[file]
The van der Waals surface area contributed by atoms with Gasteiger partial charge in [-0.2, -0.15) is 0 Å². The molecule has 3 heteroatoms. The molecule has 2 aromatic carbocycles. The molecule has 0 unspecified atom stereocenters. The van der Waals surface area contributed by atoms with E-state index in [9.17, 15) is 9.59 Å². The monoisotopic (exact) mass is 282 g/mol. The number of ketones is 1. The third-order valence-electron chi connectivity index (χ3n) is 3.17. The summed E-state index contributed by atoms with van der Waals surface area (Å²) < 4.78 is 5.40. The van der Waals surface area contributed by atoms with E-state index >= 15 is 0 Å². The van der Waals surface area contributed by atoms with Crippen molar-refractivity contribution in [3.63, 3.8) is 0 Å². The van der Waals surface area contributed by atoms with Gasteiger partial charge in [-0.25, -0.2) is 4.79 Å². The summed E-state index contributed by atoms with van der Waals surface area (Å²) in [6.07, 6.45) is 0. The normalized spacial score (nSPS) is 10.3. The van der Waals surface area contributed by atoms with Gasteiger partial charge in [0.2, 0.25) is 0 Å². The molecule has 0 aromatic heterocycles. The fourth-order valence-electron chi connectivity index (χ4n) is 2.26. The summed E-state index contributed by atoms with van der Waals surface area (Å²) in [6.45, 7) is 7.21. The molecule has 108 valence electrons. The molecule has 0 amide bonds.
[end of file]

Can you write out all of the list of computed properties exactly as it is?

The van der Waals surface area contributed by atoms with Gasteiger partial charge in [-0.2, -0.15) is 0 Å². The molecule has 3 heteroatoms. The molecule has 2 aromatic carbocycles. The molecule has 0 unspecified atom stereocenters. The van der Waals surface area contributed by atoms with E-state index in [9.17, 15) is 9.59 Å². The monoisotopic (exact) mass is 282 g/mol. The number of ketones is 1. The third-order valence-electron chi connectivity index (χ3n) is 3.17. The summed E-state index contributed by atoms with van der Waals surface area (Å²) < 4.78 is 5.40. The van der Waals surface area contributed by atoms with E-state index >= 15 is 0 Å². The van der Waals surface area contributed by atoms with Crippen molar-refractivity contribution in [3.63, 3.8) is 0 Å². The van der Waals surface area contributed by atoms with Gasteiger partial charge in [-0.25, -0.2) is 4.79 Å². The summed E-state index contributed by atoms with van der Waals surface area (Å²) in [6.07, 6.45) is 0. The normalized spacial score (nSPS) is 10.3. The van der Waals surface area contributed by atoms with Gasteiger partial charge in [0.2, 0.25) is 0 Å². The molecule has 0 aromatic heterocycles. The fourth-order valence-electron chi connectivity index (χ4n) is 2.26. The summed E-state index contributed by atoms with van der Waals surface area (Å²) in [6.45, 7) is 7.21. The molecule has 108 valence electrons. The molecule has 0 amide bonds.